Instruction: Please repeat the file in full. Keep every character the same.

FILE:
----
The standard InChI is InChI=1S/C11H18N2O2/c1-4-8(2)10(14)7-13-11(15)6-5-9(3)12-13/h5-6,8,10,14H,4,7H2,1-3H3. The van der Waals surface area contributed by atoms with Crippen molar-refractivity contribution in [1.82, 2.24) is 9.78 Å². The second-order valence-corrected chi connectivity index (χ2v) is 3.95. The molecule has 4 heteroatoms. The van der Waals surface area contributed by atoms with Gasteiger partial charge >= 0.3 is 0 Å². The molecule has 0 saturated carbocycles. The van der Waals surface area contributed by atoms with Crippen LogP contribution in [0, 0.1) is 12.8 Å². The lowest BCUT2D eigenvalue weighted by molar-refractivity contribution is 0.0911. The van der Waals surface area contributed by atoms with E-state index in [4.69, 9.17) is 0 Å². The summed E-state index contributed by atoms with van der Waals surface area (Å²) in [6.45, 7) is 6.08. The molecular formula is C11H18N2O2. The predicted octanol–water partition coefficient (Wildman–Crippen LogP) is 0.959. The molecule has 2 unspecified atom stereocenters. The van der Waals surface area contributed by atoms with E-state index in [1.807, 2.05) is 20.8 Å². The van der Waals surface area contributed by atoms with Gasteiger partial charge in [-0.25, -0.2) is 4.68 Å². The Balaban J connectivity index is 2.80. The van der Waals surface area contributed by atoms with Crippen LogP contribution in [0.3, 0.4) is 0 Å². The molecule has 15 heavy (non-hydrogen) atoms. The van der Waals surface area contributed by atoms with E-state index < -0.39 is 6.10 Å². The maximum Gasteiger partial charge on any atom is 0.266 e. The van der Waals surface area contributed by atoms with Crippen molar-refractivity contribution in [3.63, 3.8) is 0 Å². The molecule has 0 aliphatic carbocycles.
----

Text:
The standard InChI is InChI=1S/C11H18N2O2/c1-4-8(2)10(14)7-13-11(15)6-5-9(3)12-13/h5-6,8,10,14H,4,7H2,1-3H3. The van der Waals surface area contributed by atoms with Crippen molar-refractivity contribution in [1.82, 2.24) is 9.78 Å². The second-order valence-corrected chi connectivity index (χ2v) is 3.95. The molecule has 4 heteroatoms. The van der Waals surface area contributed by atoms with Gasteiger partial charge >= 0.3 is 0 Å². The molecule has 0 saturated carbocycles. The van der Waals surface area contributed by atoms with Crippen LogP contribution in [0, 0.1) is 12.8 Å². The lowest BCUT2D eigenvalue weighted by molar-refractivity contribution is 0.0911. The van der Waals surface area contributed by atoms with E-state index in [4.69, 9.17) is 0 Å². The summed E-state index contributed by atoms with van der Waals surface area (Å²) in [6.45, 7) is 6.08. The molecular formula is C11H18N2O2. The predicted octanol–water partition coefficient (Wildman–Crippen LogP) is 0.959. The molecule has 2 unspecified atom stereocenters. The van der Waals surface area contributed by atoms with E-state index in [1.807, 2.05) is 20.8 Å². The van der Waals surface area contributed by atoms with Gasteiger partial charge in [-0.25, -0.2) is 4.68 Å². The Balaban J connectivity index is 2.80. The van der Waals surface area contributed by atoms with Crippen LogP contribution in [0.3, 0.4) is 0 Å². The molecule has 15 heavy (non-hydrogen) atoms. The van der Waals surface area contributed by atoms with E-state index < -0.39 is 6.10 Å². The maximum Gasteiger partial charge on any atom is 0.266 e. The van der Waals surface area contributed by atoms with Crippen molar-refractivity contribution in [3.63, 3.8) is 0 Å². The molecule has 0 aliphatic carbocycles.